Superior’s Gilded Past: A look inside The Roosevelt Terrace townhomes
SUPERIOR, WI. (Northern News Now) - Historic buildings dot the landscapes of many cities across our region.
In Superior, a row of stately brick townhomes just off Tower Avenue has caught the curiosity of many.
Saturday the general public got their chance to tour Roosevelt Terrace for the first time in 20 years.
Sitting across the street from McDonald’s and Walgreens, Roosevelt Terrace may look like a snapshot of a bygone era.
That’s one reason many people are fascinated by it.
“When you’re at McDonald’s you always look at this building. It’s a jewel, but nobody knows anything about it,” said Joan Cordts, a Superior native.
The bank of 11 townhomes was constructed in 1890 and was financed and originally owned by James Roosevelt, father of FDR.
“I was raised in Superior and I’ve looked at this building all my life. I always wondered what the inside was like,” Cordts said.
Saturday Joan Cordts and more than 100 people got their chance to see inside.
The owners of several units opened them up to the public for a special tour.
Brian Finstad bought his in 2016 and has been fixing it up ever since.
“It was a distressed forecloser. The roof was leaking from the third floor all the way to the first. Every pipe and the whole place was burst,” said Finstad.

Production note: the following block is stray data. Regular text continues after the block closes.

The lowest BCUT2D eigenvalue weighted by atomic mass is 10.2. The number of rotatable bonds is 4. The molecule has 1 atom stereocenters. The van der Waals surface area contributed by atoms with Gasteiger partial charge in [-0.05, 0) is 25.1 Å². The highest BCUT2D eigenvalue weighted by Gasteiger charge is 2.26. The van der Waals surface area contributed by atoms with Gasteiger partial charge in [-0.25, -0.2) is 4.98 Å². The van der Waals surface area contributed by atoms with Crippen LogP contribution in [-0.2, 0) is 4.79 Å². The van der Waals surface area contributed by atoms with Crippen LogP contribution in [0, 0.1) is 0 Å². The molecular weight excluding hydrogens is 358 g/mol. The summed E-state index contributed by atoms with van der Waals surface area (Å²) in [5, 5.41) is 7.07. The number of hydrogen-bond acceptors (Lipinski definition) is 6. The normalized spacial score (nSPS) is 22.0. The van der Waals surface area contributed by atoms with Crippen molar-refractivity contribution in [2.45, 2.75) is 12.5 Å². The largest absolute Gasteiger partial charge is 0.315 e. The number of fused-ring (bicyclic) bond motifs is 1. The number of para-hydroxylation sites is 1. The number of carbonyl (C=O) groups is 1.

Long before they fell into disrepair, Roosevelt Terrace was home to many prominent people in Superior.
“Our house was the house of William D. Banks. Banks Avenue is named for him, and he was the founder of the First National Bank of Superior,” Finstad said.
Though he’s proud of his home, it was his niece Callie Augesen who’d spent summers living with him who led the effort to invite the public in.
It was part of her high school DECA project.
The tour sold out well before Saturday and raised more than $2200 as a fundraiser for the Douglas County Historical Society.
“It was just amazing to be able to see something that really came to fruition,” Augesen said.
Finstad is excited to bring his home into the future while honoring its past.
“The buildings of the city really embody the stories of that city,” Finstad said.
Three different townhomes opened up to the public.
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